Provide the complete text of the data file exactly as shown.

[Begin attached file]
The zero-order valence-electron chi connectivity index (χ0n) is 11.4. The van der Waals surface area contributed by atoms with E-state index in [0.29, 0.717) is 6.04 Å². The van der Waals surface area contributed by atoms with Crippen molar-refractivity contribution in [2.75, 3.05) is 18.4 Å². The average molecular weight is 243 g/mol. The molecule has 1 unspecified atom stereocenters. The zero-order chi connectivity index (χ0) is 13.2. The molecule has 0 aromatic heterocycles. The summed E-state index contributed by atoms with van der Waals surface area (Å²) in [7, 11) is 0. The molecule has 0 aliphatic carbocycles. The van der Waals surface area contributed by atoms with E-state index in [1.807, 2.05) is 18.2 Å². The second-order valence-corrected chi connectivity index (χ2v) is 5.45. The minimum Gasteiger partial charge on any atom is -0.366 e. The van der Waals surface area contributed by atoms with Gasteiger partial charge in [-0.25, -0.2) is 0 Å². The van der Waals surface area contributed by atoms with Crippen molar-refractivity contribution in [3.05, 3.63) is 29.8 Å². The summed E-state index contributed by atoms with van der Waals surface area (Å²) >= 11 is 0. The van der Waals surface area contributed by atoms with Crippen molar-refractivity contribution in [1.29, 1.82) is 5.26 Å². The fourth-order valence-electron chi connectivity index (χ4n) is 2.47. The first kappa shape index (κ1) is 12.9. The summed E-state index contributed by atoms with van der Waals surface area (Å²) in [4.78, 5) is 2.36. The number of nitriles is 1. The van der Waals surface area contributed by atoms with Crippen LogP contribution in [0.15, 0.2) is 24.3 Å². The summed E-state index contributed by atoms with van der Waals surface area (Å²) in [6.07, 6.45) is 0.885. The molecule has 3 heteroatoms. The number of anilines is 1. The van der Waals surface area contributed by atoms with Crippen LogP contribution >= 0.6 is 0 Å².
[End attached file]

The zero-order valence-electron chi connectivity index (χ0n) is 11.4. The van der Waals surface area contributed by atoms with E-state index in [0.29, 0.717) is 6.04 Å². The van der Waals surface area contributed by atoms with Crippen molar-refractivity contribution in [2.75, 3.05) is 18.4 Å². The average molecular weight is 243 g/mol. The molecule has 1 unspecified atom stereocenters. The zero-order chi connectivity index (χ0) is 13.2. The molecule has 0 aromatic heterocycles. The summed E-state index contributed by atoms with van der Waals surface area (Å²) in [7, 11) is 0. The molecule has 0 aliphatic carbocycles. The van der Waals surface area contributed by atoms with E-state index in [1.807, 2.05) is 18.2 Å². The second-order valence-corrected chi connectivity index (χ2v) is 5.45. The minimum Gasteiger partial charge on any atom is -0.366 e. The van der Waals surface area contributed by atoms with Gasteiger partial charge in [-0.25, -0.2) is 0 Å². The van der Waals surface area contributed by atoms with Crippen molar-refractivity contribution in [3.05, 3.63) is 29.8 Å². The summed E-state index contributed by atoms with van der Waals surface area (Å²) >= 11 is 0. The van der Waals surface area contributed by atoms with Crippen molar-refractivity contribution in [1.29, 1.82) is 5.26 Å². The fourth-order valence-electron chi connectivity index (χ4n) is 2.47. The first kappa shape index (κ1) is 12.9. The summed E-state index contributed by atoms with van der Waals surface area (Å²) in [4.78, 5) is 2.36. The number of nitriles is 1. The van der Waals surface area contributed by atoms with Crippen LogP contribution in [0.15, 0.2) is 24.3 Å². The summed E-state index contributed by atoms with van der Waals surface area (Å²) in [6.07, 6.45) is 0.885. The molecule has 3 heteroatoms. The number of anilines is 1. The van der Waals surface area contributed by atoms with Crippen LogP contribution >= 0.6 is 0 Å².